Div Com’s explanation on highway traffic ban confusing, unsatisfactory: Tarigami
Srinagar: While calling for its immediate withdrawal of ban on the movement of civilian traffic on the 270-km-long Srinagar-Jammu national highway, CPI (M) leader Mohammad YousufTarigami Saturday said the explanation of Divisional Commissioner Kashmir that “there will be no blanket ban on movement of civilian traffic on the highway” is unsatisfactory and confusing.
Addressing a party convention in Kulgam he said the ban on the movement of civilian traffic on the 270-km-long Srinagar-Jammu national highway twice a week would have serious repercussions.
“The Governor Administration must revoke the ban immediately and find an alternative for the safe passage of security forces convoys,” he said.
Tarigami said that the decision must have been taken by the government as a security issue, but why should be the issues of patients, students, employees, businessmen, and others who will suffer hugely due to this ban left unattended?
“This highway is the only road link that connects Kashmir with rest of the country. This is completely choking the freedom of movement for lakhs of residents as it will restrict people from going to jobs and will halt business activities. How will patients move? It is unheard-of in recent history,” he said.
“The ban will not only deprive patients of reaching to hospitals on time but is also bound to dent the Valley’s horticulture industry and tourism. There is a large chunk of apples stored in cold storages, which requires urgent transportation to a various destination in the country. The apple crop will be hit badly by the ban. Besides, it will also delay the chemical treatment of orchards. The ban is unjustified and will make small-time farmers suffer,” said Tarigami.
“The ban will also have serious implications for upcoming tourist season as it will only add to the woes of tourists and pilgrims. There is no alternative road connectivity to Kashmir and tourists would skip coming here. It will also result in a shortage of essentials as the Valley is entirely dependent on the supplies of essential items from outside,” he added.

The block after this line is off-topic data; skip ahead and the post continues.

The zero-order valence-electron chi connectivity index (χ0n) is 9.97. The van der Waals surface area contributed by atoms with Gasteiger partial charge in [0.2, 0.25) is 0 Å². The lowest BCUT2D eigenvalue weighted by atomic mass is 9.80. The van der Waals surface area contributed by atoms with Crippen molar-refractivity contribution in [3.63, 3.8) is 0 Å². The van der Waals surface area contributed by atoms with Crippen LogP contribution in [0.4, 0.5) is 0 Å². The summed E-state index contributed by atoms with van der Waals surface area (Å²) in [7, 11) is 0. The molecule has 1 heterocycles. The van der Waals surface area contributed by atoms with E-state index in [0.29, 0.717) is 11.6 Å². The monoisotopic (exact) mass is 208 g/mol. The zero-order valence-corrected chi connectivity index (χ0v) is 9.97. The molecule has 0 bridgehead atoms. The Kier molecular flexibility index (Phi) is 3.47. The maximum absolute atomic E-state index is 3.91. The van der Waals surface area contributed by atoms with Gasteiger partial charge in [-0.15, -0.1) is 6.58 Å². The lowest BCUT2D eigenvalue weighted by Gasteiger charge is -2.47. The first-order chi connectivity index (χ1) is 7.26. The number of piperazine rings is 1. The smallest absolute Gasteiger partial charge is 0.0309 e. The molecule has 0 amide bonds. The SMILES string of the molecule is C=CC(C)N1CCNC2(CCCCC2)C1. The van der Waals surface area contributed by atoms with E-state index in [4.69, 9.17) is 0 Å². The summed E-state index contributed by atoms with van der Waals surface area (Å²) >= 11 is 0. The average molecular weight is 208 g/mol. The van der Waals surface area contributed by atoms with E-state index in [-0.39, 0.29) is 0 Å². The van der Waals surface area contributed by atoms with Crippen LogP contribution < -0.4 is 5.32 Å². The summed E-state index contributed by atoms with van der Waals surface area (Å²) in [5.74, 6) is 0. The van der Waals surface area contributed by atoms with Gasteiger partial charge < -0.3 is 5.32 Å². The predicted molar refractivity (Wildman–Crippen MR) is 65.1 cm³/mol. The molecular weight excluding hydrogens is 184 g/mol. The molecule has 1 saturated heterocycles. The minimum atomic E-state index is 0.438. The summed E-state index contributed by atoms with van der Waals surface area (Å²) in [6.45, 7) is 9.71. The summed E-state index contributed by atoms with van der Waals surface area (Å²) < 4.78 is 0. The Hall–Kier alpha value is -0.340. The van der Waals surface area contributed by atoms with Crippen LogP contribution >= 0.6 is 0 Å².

He said that similarly, employees, who have to reach to their offices, will have to observe a holiday when there are traffic restrictions on the highway. And what will students do, who have to attend their school, colleges and universities on the day there is a ban on the movement of traffic on the highway?
“The biggest sufferers would be patients, who need immediate treatment, as instead of going to hospitals, they have to go to district magistrate’s office for getting a pass to travel on the highway. A patient can’t wait till a pass is issued as in some cases it can prove disastrous and life-threatening,” said Tarigami.
“There must be clarity on these issues and the government must find an alternative to it before imposing the ban. Hundreds of educational institutions and hospitals can only be accessed via this crucial road,” he added.
“The convoy movement timings must be devised so as there is no inconvenience to the general public. There is a need to fine-tune the standard operating procedure (SOP) for the movement of security forces convoys so as there is no clash with the movement of civilian traffic. The timing of the security forces’ convoy could be fixed such that it is different than the timing when highways and other roads witness peak civilian traffic movement,” said Tarigami.